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This document explains the process I used to boot FreeNAS on the ASUS AM1M-A

Booting FreeNAS on the ASUS AM1M-A

The ASUS AM1M-A has an issue with booting OSes in legacy mode that are using the GUID partition table, which is used by FreeNAS by default. In this document I will explain how to implement a workaround that will allow the system to boot into FreeNAS.

The workaround involves installing grub on to a bootable usb memory stick that is using the Master Boot Record partition table and add an entry for the FreeNAS boot device. We are basically using grub on the memory stick as a catalyst to access grub on the FreeNAS device which in turn will let us boot FreeNAS.

When doing this I suggest using a Linux Live-CD to install grub onto the memory stick (I used Ubuntu 14.04.2 Desktop), while it will work on an installed version of Linux, providing it is using the legacy boot mode and not UEFI, I wouldn't recommend it as it is possible that installing grub on the USB memory stick may break the version of grub that is currently in use. I would also suggest either removing or disabling in UEFI all the storage devices that are currently using grub as a bootloader.

Creating a GRUB2 USB

First we need to identify the USB memory stick that we want to install Grub on. To do this open a Terminal session and type in lsblk and look for the USB device. It should show up as something like:

sdd      8:48   1   3.7G  0 disk
└─sdd1   8:49   1   3.7G  0 part /media/ubuntu/Flash Drive

With the correct USB device identified we need to create a mountpoint for the device so we can run the grub installation by entering:

sudo mkdir /mnt/usb
sudo mount /dev/sdd1 /mnt/usb # replace /dev/sdd1 with the identified USB device

With the USB device mounted we can now install grub by running the following command:

grub-install --force --boot-directory=/mnt/usb/boot /dev/sdd

In order for grub to boot FreeNAS it first needs a grub.cfg file which isn't created by default when we used the grub-install command, so we have to create it manually with:

cd /mnt/usb/boot/grub/
nano grub.cfg

Below is the text we need to enter to boot FreeNAS:

set timeout=1
set default=0

menuentry 'FreeNAS' {
    set root='(hd3)'
    chainloader +1
}

For this to work on your system you need to change hd3 to the device that FreeNAS is installed on. To find this, insert the USB stick into the AM1M-A board and boot into the memory stick. Once grub loads press C and type in ls to see a list of storage devices connected to the system and use process of elimination to find the correct device. It should show up as something like this:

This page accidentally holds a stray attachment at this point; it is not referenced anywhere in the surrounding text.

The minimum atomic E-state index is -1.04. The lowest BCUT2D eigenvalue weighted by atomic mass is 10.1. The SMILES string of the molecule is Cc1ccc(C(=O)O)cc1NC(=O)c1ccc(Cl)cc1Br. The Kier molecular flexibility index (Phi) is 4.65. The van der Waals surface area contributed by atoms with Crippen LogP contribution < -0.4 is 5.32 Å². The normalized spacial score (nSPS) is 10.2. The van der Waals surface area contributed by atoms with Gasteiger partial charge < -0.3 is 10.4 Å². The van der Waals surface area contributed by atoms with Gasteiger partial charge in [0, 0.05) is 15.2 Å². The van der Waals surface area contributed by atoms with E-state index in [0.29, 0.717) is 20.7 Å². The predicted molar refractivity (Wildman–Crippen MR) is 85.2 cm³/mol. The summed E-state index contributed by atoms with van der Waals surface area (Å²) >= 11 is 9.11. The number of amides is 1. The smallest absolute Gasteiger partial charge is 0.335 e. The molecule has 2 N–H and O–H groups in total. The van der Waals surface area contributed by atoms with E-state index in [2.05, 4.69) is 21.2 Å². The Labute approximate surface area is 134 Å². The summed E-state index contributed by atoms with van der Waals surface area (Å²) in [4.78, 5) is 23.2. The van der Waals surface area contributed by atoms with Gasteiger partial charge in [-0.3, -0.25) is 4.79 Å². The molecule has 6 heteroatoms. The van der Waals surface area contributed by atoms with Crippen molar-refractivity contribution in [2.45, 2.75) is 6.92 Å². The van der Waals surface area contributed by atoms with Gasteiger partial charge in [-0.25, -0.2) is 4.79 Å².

grub> ls
(hd0) (hd1) (hd2) (hd3)

With the correct boot device selected the memory stick should load grub on the FreeNAS device and boot into FreeNAS normally.

@ghost

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commented Mar 13, 2016

Thanks for your post. This is helpful.

Have you found any other way to get the board to boot strictly from the flash drive? I like the workaround but quite frankly it's absurd that Asus doesn't support booting off of GPT with legacy BIOS (along with no AES-NI support, etc.)
I was trying to change the flags to get it to recognize but no dice there either.

@michaellindman

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commented Mar 24, 2016

Sadly I haven't found another solution yet and short of ASUS updating the UEFI I don't see another fix for this any time soon. I did some research before writing up this workaround found out that several people contacted ASUS about the issue and their response was that "We don't support Linux". Even though the OS in question is FreeBSD the outcome is the same, ASUS will only provide support or UEFI updates if the issue is with Windows.

@rykr

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commented Feb 18, 2017

I found this article and am really interested to see if this will help me. I have an older i7 board (gigabyte p55m-ud2). Everytime I install freenas 9.10 to a usb drive and try to boot from it my system simply hangs. I am starting to think that my system will not support gpt partitions. I would be intersted in trying this technique. The freenas installation has a small boot partition and then a larger partition. I'm thinking the small boot paritition is not needed if I am booting from grub? You just boot from grub and then pointn to the larger partition?

Think those could be on the same flash drive?

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